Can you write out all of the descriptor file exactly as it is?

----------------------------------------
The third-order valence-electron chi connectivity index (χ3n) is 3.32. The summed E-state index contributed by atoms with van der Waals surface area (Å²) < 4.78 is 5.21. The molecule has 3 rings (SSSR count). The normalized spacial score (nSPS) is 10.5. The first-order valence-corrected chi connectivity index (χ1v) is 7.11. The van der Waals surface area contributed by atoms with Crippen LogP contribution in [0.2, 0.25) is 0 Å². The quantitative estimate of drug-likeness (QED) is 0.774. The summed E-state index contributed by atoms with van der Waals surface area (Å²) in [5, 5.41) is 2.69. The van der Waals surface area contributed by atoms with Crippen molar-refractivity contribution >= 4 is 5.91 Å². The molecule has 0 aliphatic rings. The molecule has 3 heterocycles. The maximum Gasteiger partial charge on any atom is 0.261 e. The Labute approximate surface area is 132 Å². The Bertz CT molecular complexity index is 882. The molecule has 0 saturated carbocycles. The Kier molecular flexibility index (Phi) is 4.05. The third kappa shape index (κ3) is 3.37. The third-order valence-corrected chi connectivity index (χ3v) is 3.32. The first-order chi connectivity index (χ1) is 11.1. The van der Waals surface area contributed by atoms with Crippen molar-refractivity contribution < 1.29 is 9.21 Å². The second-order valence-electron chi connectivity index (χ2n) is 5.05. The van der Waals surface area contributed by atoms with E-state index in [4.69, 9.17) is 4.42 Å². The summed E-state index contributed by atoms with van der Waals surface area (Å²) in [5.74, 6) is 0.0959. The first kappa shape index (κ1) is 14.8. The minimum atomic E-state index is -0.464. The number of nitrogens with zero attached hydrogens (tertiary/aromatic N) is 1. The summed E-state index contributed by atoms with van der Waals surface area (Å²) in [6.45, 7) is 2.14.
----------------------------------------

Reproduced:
The third-order valence-electron chi connectivity index (χ3n) is 3.32. The summed E-state index contributed by atoms with van der Waals surface area (Å²) < 4.78 is 5.21. The molecule has 3 rings (SSSR count). The normalized spacial score (nSPS) is 10.5. The first-order valence-corrected chi connectivity index (χ1v) is 7.11. The van der Waals surface area contributed by atoms with Crippen LogP contribution in [0.2, 0.25) is 0 Å². The quantitative estimate of drug-likeness (QED) is 0.774. The summed E-state index contributed by atoms with van der Waals surface area (Å²) in [5, 5.41) is 2.69. The van der Waals surface area contributed by atoms with Crippen molar-refractivity contribution >= 4 is 5.91 Å². The molecule has 0 aliphatic rings. The molecule has 3 heterocycles. The maximum Gasteiger partial charge on any atom is 0.261 e. The Labute approximate surface area is 132 Å². The Bertz CT molecular complexity index is 882. The molecule has 0 saturated carbocycles. The Kier molecular flexibility index (Phi) is 4.05. The third kappa shape index (κ3) is 3.37. The third-order valence-corrected chi connectivity index (χ3v) is 3.32. The first-order chi connectivity index (χ1) is 11.1. The van der Waals surface area contributed by atoms with Crippen molar-refractivity contribution < 1.29 is 9.21 Å². The second-order valence-electron chi connectivity index (χ2n) is 5.05. The van der Waals surface area contributed by atoms with E-state index in [4.69, 9.17) is 4.42 Å². The summed E-state index contributed by atoms with van der Waals surface area (Å²) in [5.74, 6) is 0.0959. The first kappa shape index (κ1) is 14.8. The minimum atomic E-state index is -0.464. The number of nitrogens with zero attached hydrogens (tertiary/aromatic N) is 1. The summed E-state index contributed by atoms with van der Waals surface area (Å²) in [6.45, 7) is 2.14.